In one embodiment, a power unit 126 and control panel 128 are integrated into the base of the table, although other arrangements of the power unit and control panel are envisioned, such as auxiliary units.Patient Support Assembly
Interface 112 is configured for with engagement means for reversible attachment of a patient support 114. In one embodiment patient support 114 is secured to interface 112 by attachment means such as a latch or other locking system. In another embodiment, patient support 114 is secured to interface 112 through a magnetic connector system. In yet another embodiment, patient support 114 connects to interface 112 by a “snap and release” attachment system.
Patient Support Modules
Patient support 114 may include different interchangeable modules that can be connected in various ways with interface 112, depending on the preference of the operating staff, size of the patient, and type of operation being performed. Thus, it is possible for operating staff to efficiently swap in or out different patient-support modules needed for a particular operation.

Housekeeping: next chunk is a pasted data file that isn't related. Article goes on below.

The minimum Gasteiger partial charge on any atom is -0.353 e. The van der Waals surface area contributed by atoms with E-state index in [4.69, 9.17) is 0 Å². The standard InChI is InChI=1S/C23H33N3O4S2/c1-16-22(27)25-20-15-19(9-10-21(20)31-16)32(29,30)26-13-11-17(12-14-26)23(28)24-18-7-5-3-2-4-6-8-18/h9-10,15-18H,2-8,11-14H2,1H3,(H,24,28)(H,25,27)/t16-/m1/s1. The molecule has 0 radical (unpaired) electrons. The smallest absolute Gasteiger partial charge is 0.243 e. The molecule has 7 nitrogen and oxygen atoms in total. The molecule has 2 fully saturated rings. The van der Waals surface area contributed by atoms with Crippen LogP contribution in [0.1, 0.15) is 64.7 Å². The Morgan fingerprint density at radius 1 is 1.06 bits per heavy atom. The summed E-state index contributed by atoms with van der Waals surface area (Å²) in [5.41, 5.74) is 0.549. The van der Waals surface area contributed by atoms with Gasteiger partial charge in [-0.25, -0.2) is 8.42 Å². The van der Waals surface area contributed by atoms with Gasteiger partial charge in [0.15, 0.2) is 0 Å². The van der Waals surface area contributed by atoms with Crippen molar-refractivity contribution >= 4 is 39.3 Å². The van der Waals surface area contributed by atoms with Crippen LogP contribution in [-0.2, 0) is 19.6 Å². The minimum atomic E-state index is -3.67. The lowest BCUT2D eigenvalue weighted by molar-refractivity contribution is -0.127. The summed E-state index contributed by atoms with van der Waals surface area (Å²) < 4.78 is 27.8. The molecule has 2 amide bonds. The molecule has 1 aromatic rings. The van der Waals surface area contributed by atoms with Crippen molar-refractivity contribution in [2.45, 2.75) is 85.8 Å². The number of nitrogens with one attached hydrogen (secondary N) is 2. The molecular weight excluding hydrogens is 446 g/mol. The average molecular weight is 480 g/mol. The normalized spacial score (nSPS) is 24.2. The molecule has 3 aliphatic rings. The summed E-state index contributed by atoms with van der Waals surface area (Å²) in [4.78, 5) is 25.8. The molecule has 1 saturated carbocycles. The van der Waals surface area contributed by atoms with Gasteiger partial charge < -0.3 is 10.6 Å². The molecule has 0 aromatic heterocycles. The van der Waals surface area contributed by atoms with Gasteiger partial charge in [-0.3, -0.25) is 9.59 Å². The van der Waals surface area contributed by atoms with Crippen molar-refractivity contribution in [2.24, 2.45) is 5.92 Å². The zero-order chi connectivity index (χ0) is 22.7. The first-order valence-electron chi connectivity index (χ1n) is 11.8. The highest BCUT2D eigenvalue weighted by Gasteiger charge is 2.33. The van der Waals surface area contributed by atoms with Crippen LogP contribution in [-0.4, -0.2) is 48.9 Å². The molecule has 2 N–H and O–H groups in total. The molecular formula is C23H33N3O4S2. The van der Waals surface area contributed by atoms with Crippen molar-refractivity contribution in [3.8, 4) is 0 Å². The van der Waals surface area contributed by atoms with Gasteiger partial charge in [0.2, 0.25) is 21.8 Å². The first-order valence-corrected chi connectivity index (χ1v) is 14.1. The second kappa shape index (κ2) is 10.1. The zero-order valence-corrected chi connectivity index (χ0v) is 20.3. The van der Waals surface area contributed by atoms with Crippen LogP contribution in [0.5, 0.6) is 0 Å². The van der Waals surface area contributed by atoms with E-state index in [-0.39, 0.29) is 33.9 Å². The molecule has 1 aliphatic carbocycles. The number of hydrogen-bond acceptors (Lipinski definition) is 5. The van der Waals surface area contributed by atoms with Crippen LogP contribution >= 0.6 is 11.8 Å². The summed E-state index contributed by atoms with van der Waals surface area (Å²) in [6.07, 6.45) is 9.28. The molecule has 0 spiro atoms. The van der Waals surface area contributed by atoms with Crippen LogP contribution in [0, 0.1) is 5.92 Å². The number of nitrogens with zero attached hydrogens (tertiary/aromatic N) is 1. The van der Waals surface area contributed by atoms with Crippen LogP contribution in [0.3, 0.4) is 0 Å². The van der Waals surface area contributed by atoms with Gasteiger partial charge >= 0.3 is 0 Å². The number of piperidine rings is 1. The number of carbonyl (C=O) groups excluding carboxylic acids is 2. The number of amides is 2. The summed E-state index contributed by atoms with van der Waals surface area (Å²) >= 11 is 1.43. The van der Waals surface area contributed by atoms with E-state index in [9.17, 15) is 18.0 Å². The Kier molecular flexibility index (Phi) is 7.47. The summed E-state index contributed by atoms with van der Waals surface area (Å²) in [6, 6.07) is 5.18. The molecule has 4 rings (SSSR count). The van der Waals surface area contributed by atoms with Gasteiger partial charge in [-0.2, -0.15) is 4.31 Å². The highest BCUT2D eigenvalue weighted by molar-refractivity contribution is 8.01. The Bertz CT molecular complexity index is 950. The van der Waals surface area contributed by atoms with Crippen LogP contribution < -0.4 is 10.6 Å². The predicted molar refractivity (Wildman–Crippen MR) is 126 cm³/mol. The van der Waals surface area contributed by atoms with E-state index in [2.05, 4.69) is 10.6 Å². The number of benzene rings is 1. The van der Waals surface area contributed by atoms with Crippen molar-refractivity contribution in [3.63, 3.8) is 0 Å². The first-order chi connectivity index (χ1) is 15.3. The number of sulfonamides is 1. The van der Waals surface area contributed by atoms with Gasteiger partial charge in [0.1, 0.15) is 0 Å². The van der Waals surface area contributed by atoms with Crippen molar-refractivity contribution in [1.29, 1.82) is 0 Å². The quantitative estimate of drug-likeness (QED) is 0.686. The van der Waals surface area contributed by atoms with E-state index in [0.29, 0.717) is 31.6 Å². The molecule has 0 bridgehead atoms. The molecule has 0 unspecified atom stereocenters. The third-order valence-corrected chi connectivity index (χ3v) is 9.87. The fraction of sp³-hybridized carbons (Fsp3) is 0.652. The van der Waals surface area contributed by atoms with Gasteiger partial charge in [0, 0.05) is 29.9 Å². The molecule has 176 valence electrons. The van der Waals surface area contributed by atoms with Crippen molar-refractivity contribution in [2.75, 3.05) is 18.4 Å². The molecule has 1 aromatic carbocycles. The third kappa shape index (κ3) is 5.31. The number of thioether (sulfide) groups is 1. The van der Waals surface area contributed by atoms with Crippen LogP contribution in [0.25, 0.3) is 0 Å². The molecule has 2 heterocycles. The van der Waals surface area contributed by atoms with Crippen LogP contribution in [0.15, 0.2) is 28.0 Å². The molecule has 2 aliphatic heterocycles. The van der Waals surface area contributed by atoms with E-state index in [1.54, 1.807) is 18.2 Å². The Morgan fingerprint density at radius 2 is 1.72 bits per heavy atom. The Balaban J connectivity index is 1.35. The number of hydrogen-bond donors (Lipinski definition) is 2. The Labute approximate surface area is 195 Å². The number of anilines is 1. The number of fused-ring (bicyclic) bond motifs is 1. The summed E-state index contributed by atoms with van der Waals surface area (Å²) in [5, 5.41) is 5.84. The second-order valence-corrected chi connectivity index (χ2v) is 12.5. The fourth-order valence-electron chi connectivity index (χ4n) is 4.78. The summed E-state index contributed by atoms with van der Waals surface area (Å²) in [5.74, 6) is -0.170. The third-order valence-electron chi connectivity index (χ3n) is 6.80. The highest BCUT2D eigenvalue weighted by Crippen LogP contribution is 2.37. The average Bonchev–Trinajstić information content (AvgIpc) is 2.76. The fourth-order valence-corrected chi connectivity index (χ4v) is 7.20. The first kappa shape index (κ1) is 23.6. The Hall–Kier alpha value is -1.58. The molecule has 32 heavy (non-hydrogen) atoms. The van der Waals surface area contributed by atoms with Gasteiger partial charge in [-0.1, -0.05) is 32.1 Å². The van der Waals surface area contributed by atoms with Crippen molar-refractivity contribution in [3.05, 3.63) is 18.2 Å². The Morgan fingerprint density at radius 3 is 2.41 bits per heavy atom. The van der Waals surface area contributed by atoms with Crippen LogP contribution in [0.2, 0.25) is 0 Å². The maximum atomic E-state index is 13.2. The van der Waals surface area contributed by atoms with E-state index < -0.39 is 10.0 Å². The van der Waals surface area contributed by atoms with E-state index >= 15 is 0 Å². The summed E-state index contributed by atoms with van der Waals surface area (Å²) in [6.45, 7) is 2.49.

For example, occipital padding and a leg bolster may be placed on a planar surface of the platen to support the head and legs respectively when a patient lies on his back on the surface of the platen. Other patient-supports include as examples: a head-support assembly, a torso support, leg pads that support the patient while Lying in a prone position. Torso support and leg pads can be fastened to the platen, and can move Longitudinally to adjust for different sized patients. In one example, torso support consists of two pads in the general shape of Wilson-styled chest frame, which supports the outer portions of the side of patient. These pads extend from the upper thighs to the shoulders of a patient. The height of the center portion of the torso support is adjustable by a manual or powered crank system. (See
Adjustable casters or wheels, 108 attached to the cross member provide mobility to the surgical table. A pair of casters 108 is attached at each of the head end and foot end of the table base along the cross-support member, on each side of the cross-support member. The wheels of the casters are contained with the footprint of the table, and therefore out of the Line of movement by medical personnel.
When the casters 108 are engaged, they rotate out from the cross-support member to a position in which the wheels are in contact with the floor. As the casters 108 rotate out and away from the cross-support member and become flush with the floor, the base of the table is raised from the ground. The table is made portable and can then be wheeled-about as are other portable transport devices, such as a gurney.